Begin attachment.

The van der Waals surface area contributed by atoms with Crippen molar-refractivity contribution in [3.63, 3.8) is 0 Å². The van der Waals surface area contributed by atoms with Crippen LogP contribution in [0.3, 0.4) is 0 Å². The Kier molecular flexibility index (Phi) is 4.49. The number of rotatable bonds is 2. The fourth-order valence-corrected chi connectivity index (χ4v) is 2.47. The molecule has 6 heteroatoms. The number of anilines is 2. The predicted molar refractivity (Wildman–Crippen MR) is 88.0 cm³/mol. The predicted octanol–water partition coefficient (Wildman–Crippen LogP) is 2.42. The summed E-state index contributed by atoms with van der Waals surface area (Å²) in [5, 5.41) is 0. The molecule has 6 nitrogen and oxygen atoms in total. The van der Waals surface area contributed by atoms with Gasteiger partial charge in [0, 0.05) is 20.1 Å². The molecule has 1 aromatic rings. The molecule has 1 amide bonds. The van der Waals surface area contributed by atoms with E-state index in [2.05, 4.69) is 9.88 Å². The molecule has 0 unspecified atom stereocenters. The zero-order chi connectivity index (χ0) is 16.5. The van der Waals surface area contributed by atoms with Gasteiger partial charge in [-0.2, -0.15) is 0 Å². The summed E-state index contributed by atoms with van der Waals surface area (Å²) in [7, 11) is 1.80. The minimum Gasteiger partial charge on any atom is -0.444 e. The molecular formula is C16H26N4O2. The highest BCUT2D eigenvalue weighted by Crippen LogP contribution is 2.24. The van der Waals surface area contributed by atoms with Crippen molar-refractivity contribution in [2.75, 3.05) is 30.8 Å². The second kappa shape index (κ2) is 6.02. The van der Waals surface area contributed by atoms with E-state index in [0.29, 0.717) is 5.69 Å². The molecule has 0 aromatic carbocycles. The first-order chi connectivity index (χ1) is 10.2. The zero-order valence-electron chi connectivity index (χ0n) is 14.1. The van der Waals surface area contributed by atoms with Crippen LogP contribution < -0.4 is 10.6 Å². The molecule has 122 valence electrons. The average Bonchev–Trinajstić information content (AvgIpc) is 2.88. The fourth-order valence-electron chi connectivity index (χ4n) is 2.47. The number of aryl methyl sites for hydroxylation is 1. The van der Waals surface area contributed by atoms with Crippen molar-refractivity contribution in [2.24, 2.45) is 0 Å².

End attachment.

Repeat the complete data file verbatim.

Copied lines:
The van der Waals surface area contributed by atoms with Crippen molar-refractivity contribution in [3.63, 3.8) is 0 Å². The van der Waals surface area contributed by atoms with Crippen LogP contribution in [0.3, 0.4) is 0 Å². The Kier molecular flexibility index (Phi) is 4.49. The number of rotatable bonds is 2. The fourth-order valence-corrected chi connectivity index (χ4v) is 2.47. The molecule has 6 heteroatoms. The number of anilines is 2. The predicted molar refractivity (Wildman–Crippen MR) is 88.0 cm³/mol. The predicted octanol–water partition coefficient (Wildman–Crippen LogP) is 2.42. The summed E-state index contributed by atoms with van der Waals surface area (Å²) in [5, 5.41) is 0. The molecule has 6 nitrogen and oxygen atoms in total. The van der Waals surface area contributed by atoms with Gasteiger partial charge in [0, 0.05) is 20.1 Å². The molecule has 1 aromatic rings. The molecule has 1 amide bonds. The van der Waals surface area contributed by atoms with E-state index in [2.05, 4.69) is 9.88 Å². The molecule has 0 unspecified atom stereocenters. The zero-order chi connectivity index (χ0) is 16.5. The van der Waals surface area contributed by atoms with Gasteiger partial charge in [-0.2, -0.15) is 0 Å². The summed E-state index contributed by atoms with van der Waals surface area (Å²) in [7, 11) is 1.80. The minimum Gasteiger partial charge on any atom is -0.444 e. The molecular formula is C16H26N4O2. The highest BCUT2D eigenvalue weighted by Crippen LogP contribution is 2.24. The van der Waals surface area contributed by atoms with Crippen molar-refractivity contribution in [2.75, 3.05) is 30.8 Å². The second kappa shape index (κ2) is 6.02. The van der Waals surface area contributed by atoms with E-state index in [0.29, 0.717) is 5.69 Å². The molecule has 0 aromatic carbocycles. The first-order chi connectivity index (χ1) is 10.2. The zero-order valence-electron chi connectivity index (χ0n) is 14.1. The van der Waals surface area contributed by atoms with Crippen LogP contribution < -0.4 is 10.6 Å². The molecule has 122 valence electrons. The average Bonchev–Trinajstić information content (AvgIpc) is 2.88. The fourth-order valence-electron chi connectivity index (χ4n) is 2.47. The number of aryl methyl sites for hydroxylation is 1. The van der Waals surface area contributed by atoms with Crippen molar-refractivity contribution in [2.24, 2.45) is 0 Å².